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Links 4/12/2012: Tiny PengPod is Coming, More Games Coming to GNU/Linux

Posted in News Roundup at 10:53 pm by Dr. Roy Schestowitz

GNOME bluefish



Free Software/Open Source

  • How open source is outliving the hype 13 years later

    Open source as a buzzword has lost much of its buzz. It’s not quite as dead as “SOA,” but it’s definitely been supplanted by today’s favorites: the Cloud, Mobile, and Big Data. Open source’s demise as a hype label was inevitable—it’s hard to fake giving away your software for free (although there were more than a few companies over the years that were called out for being “faux-open source” with their freemium models or commercial licenses to the code).

  • Web Browsers

  • Databases

  • Oracle/Java/LibreOffice

    • Comment: OpenOffice’s Tale of Two Cities

      Failure in Freiburg, success in Munich. Experiences with open source software in the public sector couldn’t be more different. If there’s a lesson to be drawn from this, it’s “go the whole hog or not at all”.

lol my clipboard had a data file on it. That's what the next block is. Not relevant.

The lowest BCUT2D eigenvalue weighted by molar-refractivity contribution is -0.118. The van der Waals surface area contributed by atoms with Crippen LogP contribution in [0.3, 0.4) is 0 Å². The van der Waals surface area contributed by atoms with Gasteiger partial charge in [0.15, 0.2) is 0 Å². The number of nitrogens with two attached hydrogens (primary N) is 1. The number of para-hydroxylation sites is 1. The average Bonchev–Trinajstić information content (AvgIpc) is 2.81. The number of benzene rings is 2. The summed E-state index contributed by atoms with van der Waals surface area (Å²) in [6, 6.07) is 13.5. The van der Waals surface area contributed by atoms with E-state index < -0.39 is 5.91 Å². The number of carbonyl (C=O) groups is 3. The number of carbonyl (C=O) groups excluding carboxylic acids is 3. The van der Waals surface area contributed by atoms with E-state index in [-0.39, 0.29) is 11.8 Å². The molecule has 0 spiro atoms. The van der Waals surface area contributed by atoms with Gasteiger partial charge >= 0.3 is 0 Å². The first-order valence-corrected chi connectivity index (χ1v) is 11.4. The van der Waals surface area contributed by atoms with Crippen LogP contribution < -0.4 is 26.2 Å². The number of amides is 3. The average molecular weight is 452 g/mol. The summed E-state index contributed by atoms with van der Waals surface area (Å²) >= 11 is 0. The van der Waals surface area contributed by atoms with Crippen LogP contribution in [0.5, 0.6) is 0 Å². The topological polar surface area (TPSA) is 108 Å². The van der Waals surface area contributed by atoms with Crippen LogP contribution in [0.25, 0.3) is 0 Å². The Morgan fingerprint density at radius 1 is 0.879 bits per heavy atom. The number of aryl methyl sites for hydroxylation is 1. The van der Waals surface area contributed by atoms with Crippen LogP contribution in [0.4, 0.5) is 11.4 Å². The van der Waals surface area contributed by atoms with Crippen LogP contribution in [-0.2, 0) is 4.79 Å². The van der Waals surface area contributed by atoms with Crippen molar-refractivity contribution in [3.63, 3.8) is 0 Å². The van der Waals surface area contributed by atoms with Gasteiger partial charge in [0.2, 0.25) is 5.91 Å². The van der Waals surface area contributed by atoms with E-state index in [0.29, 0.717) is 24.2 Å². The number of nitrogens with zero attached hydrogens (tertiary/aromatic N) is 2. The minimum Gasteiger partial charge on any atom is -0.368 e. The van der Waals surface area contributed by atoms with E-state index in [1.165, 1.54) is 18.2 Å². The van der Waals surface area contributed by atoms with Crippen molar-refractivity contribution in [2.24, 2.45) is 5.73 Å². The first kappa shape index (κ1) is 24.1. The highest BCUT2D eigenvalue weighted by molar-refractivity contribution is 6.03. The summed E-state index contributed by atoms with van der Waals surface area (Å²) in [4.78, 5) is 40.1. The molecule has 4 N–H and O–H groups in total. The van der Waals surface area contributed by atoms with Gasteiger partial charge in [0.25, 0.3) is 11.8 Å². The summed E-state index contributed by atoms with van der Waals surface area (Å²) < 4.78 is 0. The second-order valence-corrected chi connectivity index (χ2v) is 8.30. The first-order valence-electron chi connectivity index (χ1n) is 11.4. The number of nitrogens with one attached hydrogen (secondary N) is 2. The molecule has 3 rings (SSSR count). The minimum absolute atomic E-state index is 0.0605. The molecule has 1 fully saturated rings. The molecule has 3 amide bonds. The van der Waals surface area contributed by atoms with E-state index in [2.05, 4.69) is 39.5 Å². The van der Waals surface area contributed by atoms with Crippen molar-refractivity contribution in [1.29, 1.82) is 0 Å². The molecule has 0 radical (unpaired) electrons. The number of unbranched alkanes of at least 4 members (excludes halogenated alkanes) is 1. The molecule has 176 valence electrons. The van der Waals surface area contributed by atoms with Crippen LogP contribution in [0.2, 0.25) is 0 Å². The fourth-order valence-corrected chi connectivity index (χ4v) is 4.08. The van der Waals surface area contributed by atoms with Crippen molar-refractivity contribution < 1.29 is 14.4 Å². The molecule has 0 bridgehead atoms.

• Openness/Sharing

  • Programming

    • DARPA Project Using LLVM For Better Code Security

      A software research project being funded by the United States’ Defense Advanced Research Projects Agency (DARPA) with its Cyber Fast Track program is looking at ways for providing a flexible and integrated security infrastructure by using LLVM for dynamic and static security tasks.


  • Making the web more accessible for people with disabilities
  • Dear journalists: grow up

    Please stop saying “This is the thin end of the wedge. Once legislation is introduced, it will grow.” You are possibly the best informed and, if not the most powerful, certainly the most vocal lobby in this country. It’s not like additional legislation will slip past you.